Bún Bò Nam Bộ Bách Phương, 67 Hàng Điếu, Cửa Đông, Hoàn Kiếm, Hanoi
Whilst travelling through South East Asia, we came across a number of training restaurants with the aim of giving disadvantaged young people an opportunity to learn skills and gain a career in the hospitality industry. Koto (which stands for Know One, Teach One) is one such enterprise which has been doing great things with youth in Hanoi and Ho Chi Minh City for over 16 years. We decided to dine at Koto first and foremost to support such a great initiative, but we would happily return for the food. The menu is a blend of local favourites and internationally influenced dishes; though there is always room for improvement, it was definitely of a professional standard. The front of house team are also all students, each of them friendly and endearing, making the whole experience quite wonderful!
Koto Restaurant, Văn Miếu, Đống Đa, Hanoi
What happens when two Frenchmen go camping? They return with an idea to create a ‘bean to bar’ chocolate company in their adopted home of Vietnam, and thus Marou Faiseurs de Chocolat was born. This artisan chocolate company uses the best ingredients sourced from a network of local farmers in Vietnam, has a stringent manifesto around fairly and ethically, and also places great value in ensuring a sustainable production loop. The product itself looks and tastes fantastic; we can definitely attest to that after stopping into one of their two cafes (the other is in Ho Chi Minh City) for a well-earned rest after a morning of sightseeing. At their Hanoi café we were able to enjoy hot chocolates while having a view into the kitchen where the patisserie chefs were putting together the finishing touches of our desserts, and all sorts of other chocolate-work!
Maison Marou Hanoi, Thợ Nhuộm, Tran Hung Dao, Hoàn Kiếm, Hanoi
So Make a Move
- Stay at JM Marvel Hotel – a stylish, boutique hotel right in the heart of the Old Quarter which won’t break the bank. Given the location, expect the rooms to be quite compact but well laid out with super comfy beds, pretty but practical furnishings, and a modern bathroom. We opted for a Suite City View room (approximately £70/night) which gave us just a little bit more space during our four night stay. 16 Hàng Da, Hàng Bông, Hoàn Kiếm, Hanoi, rooms start at approximately £50/night with breakfast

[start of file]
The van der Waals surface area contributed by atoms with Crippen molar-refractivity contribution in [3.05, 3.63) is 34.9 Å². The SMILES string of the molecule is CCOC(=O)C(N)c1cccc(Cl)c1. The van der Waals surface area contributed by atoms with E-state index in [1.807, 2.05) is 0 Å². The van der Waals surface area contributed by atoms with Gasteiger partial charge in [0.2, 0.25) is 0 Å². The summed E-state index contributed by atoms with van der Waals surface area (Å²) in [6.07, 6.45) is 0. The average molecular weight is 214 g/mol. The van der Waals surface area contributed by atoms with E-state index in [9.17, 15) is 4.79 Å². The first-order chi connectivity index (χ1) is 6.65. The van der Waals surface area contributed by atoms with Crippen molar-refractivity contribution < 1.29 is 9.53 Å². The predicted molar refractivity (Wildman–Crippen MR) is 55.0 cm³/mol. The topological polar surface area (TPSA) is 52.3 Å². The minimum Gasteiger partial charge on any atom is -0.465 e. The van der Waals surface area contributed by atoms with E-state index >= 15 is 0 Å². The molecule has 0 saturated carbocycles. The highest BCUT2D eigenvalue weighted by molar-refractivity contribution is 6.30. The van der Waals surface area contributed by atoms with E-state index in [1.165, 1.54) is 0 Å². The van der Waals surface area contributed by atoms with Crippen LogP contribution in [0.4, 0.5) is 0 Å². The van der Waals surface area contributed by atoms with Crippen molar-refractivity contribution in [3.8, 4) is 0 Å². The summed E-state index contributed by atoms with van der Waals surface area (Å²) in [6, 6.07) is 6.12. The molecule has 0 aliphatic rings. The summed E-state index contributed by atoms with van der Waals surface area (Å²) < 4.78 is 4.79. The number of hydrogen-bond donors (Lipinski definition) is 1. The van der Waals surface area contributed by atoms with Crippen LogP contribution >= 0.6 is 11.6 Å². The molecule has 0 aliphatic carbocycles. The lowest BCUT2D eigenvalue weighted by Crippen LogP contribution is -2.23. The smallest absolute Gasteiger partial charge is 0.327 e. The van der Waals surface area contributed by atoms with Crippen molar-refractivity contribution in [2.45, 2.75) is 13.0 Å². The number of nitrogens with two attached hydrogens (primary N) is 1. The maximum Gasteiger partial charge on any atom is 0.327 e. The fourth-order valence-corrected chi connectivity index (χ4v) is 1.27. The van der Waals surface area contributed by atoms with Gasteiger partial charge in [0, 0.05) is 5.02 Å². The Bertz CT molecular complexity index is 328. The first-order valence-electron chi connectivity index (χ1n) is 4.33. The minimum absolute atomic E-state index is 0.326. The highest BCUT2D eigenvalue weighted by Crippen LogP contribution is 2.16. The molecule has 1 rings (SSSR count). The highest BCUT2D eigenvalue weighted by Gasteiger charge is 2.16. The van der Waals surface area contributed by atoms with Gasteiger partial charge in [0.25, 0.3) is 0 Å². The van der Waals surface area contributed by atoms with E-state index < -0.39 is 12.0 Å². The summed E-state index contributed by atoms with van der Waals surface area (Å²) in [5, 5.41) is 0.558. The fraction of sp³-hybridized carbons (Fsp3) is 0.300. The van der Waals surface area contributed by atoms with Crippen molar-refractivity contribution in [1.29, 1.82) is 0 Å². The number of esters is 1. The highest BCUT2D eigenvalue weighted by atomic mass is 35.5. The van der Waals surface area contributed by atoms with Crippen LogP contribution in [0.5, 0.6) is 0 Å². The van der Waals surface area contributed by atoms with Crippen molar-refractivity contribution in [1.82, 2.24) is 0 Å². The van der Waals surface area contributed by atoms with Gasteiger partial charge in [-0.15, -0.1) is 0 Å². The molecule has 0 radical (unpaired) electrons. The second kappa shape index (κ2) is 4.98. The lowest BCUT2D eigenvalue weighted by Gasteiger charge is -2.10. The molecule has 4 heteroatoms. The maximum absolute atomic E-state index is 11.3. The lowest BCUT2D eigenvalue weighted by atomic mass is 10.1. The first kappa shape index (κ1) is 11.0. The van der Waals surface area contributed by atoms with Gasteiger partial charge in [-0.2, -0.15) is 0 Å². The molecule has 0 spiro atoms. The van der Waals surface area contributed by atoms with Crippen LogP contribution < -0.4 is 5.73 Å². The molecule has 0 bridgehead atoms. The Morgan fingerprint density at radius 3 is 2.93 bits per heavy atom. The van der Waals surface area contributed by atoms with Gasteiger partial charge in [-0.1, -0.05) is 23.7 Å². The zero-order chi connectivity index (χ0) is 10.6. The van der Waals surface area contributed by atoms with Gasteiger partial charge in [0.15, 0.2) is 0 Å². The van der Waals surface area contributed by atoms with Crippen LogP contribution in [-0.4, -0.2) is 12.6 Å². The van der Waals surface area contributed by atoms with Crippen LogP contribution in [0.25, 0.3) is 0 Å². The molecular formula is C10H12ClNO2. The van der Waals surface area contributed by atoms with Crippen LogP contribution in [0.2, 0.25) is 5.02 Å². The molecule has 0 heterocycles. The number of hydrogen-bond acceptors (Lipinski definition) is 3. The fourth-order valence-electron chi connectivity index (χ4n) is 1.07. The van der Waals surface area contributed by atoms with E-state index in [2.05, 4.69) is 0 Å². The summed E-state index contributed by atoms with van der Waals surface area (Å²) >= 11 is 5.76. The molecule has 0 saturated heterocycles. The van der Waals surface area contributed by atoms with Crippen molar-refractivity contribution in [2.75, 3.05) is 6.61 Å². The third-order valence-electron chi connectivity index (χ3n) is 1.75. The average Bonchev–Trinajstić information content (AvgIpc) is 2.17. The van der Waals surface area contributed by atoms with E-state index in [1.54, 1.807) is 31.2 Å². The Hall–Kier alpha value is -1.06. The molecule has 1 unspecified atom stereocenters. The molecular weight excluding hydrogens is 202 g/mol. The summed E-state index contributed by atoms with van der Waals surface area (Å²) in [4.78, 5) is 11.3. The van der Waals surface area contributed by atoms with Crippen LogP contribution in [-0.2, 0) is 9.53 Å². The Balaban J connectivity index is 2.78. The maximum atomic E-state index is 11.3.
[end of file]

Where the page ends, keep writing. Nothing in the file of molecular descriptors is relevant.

- Walk around Hoan Kiem Lake – a hub for locals to gather, it can either be a peaceful or bustling depending on day of the week and time of day. We particularly loved it on the weekends when it’s completely pedestrianised and you’ll see families having picnics, street performers, food stands, and kids playing games.
- Check into the infamous ‘ Hanoi Hilton’ for a sobering history lesson – officially called Hao Lo Prison, it got its nickname from the US prisoners of war in the Vietnam War but it has been in operation long before that. Only part of the original prison remains but that’s enough to get a glimpse into the brutality that occurred within those walls. It has served as a prison under both the French during their colonial period and the Vietnamese for decades after that before finally being closed in 1990. 1 phố Hoả Lò, Trần Hưng Đạo, Hoàn Kiếm, Hanoi, entry fee approximately £1/adult
- Visit the Vietnamese Women’s Museum – very interesting museum showcasing the contribution of women in Vietnamese society. The exhibits contain a good mix of traditional cultural items, historical artefacts and personal stories of the notable female figures. The section on the women’s involvement in the war was particularly fascinating. 36 Lý Thường Kiệt, Hàng Bài, Hoàn Kiếm, Hanoi, entry fee approximately £1/adult
- Get some light entertainment at the Thang Long Water Puppet Theatre – while we thought the show itself was a little naff, it was very interesting to see the intricate puppets, and consider the the technical elements involved in operating the puppets and putting together a show like this. 57B Đinh Tiên Hoàng, Hàng Bạc, Hoàn Kiếm, Hanoi, tickets must be booked in advance and cost approximately £7/adult
- Visit the Ho Chi Minh Mausoleum – thousands visit the mausoleum every year to pay their respects to Ho Chi Minh so be prepared to go early and queue if you want to catch a glimpse of the country’s most notable leader. Make sure you check the opening times (this scuppered our ability to visit) and ensure you are dressed appropriately. 2 Hùng Vương, Điện Bàn, Ba Đình, Hanoi
If you are looking for more Vietnam travel inspiration, check out my other posts…